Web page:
So can this tiny little guy deliver the goods? With regards to autofocus, absolutely. Focus is very quick and sure. On a modern Micro 4/3 body like the Panasonic GX1 or Olympus E-P3, it feels nearly instant. It also locks extremely accurately. The lens uses Olympus’ “Movie-Still-Capable” (MSC) motor, which is virtually silent, and can only be heard if your ear is pressed to the lens body. The 45mm f/1.8 has a minimum focus distance of 0.5m, which isn’t exceptionally close for a 45mm lens, but is quite nice when compared to its full frame counterparts. Most 85mm lenses have a minimum focus distance of around 0.9m-1.0m. This allows for very tight headshots, even of children.
The lens in movie mode focuses well, with accurate and inaudible focusing. I prefer to use manual focus for filming, and the 45mm f/1.8 works well here as well, though the small size of the lens makes this less desirable than on some larger lenses.
The Olympus 45mm f/1.8 is absolutely stunningly good optically. The lens is extremely sharp straight from f/1.8. There is absolutely no loss of contrast wide open either, which means that the fast f/1.8 aperture is completely usable, with no need to stop down to correct optical aberrations. It is always wonderful to have a lens where aperture selection becomes purely about depth of field, rather than trying to overcome a lens’ faults at wider apertures, and the Olympus 45mm f/1.8 delivers in spades here.
Lens contrast is just right for a portrait lens. It provides great macro contrast and sharpness without being harsh. In fact, with skin tones, it maintains a beautiful even tone curve that is very flattering to your subject. The only downside for portrait use is that you may need to soften some details on models with less than perfect skin due to the extremely high resolution. Click on the image at the right for a larger view and see the crisp detail the lens can deliver at f/1.8, while maintaining good skin tones and high global contrast. The contrast works very well for non-portrait subjects as well, delivering rich color and great texture.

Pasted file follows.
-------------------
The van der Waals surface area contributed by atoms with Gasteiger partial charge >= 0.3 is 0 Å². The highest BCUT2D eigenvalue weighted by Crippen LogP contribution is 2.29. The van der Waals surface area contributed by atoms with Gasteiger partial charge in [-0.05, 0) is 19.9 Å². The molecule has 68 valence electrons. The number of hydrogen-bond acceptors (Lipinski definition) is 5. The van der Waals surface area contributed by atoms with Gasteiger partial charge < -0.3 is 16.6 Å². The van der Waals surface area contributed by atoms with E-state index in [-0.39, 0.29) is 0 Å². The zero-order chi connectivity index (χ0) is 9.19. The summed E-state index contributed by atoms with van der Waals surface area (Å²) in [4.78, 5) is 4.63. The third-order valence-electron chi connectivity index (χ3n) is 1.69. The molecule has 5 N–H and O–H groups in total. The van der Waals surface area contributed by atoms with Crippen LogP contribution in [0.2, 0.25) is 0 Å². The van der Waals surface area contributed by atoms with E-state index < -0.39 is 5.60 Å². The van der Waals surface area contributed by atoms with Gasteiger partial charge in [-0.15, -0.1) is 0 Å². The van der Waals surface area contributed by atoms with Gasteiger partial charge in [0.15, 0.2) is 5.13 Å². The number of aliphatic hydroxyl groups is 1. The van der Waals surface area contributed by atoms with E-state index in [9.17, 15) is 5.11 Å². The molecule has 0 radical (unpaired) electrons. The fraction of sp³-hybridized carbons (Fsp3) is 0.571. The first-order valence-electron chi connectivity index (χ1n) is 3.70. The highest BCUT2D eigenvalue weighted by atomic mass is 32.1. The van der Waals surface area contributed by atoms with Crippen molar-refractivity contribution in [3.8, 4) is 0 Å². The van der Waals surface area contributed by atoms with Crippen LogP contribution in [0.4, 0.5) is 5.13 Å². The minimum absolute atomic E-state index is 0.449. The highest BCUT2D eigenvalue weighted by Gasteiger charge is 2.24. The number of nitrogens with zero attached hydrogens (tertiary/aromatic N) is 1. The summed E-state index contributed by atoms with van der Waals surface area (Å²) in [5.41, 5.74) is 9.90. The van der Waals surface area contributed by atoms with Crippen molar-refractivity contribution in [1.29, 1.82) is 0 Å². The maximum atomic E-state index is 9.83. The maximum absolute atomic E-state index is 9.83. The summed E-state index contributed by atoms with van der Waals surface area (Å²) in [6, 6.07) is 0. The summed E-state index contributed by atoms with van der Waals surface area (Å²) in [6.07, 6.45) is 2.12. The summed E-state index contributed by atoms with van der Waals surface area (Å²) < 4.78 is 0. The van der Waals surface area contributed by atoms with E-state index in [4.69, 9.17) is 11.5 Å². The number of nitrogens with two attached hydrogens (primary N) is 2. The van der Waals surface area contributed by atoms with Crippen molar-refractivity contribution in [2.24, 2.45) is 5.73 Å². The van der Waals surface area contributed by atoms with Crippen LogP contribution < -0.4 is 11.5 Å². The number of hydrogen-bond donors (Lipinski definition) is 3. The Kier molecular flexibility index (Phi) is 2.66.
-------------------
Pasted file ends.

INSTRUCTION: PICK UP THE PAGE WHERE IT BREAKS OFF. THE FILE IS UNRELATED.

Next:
The lens controls chromatic aberration quite well, with essentially zero lateral CA in field use, and well controlled (though occasionally visible) longitudinal chromatic aberration, which only shows up on very high contrast backgrounds and foregrounds in the specular highlights.
Flare is extremely well controlled with this lens, so shooting with lights in the frame is no problem. There is very mild pincushion distortion, though you’d be hard pressed to ever see it in real world photos. In my opinion it is a complete non-issue.
Despite the outstanding resolution, the lens manages to produce very pleasing bokeh as well. Specular highlights are generally round and evenly illuminated. There can occasionally be a very light bright ring around specular highlights, but even when it shows up, it is not objectionable. Non-specular out of focus areas are smooth and creamy. The combination of high resolution and smooth bokeh means that shooting with wide apertures yields quality imaging on a very high level.
So where does it fall down? In truth, hardly anywhere. The bokeh isn’t perfect, but in my opinion, it’s very pleasing. It’s not completely apochromatic, but I’ve yet to have a single shot ruined by CA. About the only thing I could wish for is that Olympus had used the same beautiful metal finish as they did on the 12mm f/2 for this lens. When you handle both, the 45mm feels like a cheaper lens in comparison. It would be nice if they had given it the exterior worthy of the outstanding optics.
The Olympus M.Zuiko 45mm f/1.8 is an absolutely stellar lens. In fact, of all the lenses I’ve owned in the portrait range, including several top tier Canon L primes, this ranks right up near the top. That may sound unbelievable, but it’s true. Of course, those lenses on a full frame camera will enable you to take images with significantly shallower depth of field, but that’s a limitation of the system, and not a fault of this lens.
It is blisteringly sharp at all apertures, yet maintains a medium contrast curve and outstanding bokeh. Autofocus is exceptionally fast and accurate and coupled with the small size makes this lens an absolute joy to use. This lens is a must-have for anyone using the Micro 4/3 system, and combined with any of the newer Micro 4/3 bodies, makes a compact portrait package that can compete with most any camera system. It is, in my opinion, the crown jewel of the Micro 4/3 system and one of the best lenses I have ever had the pleasure to own.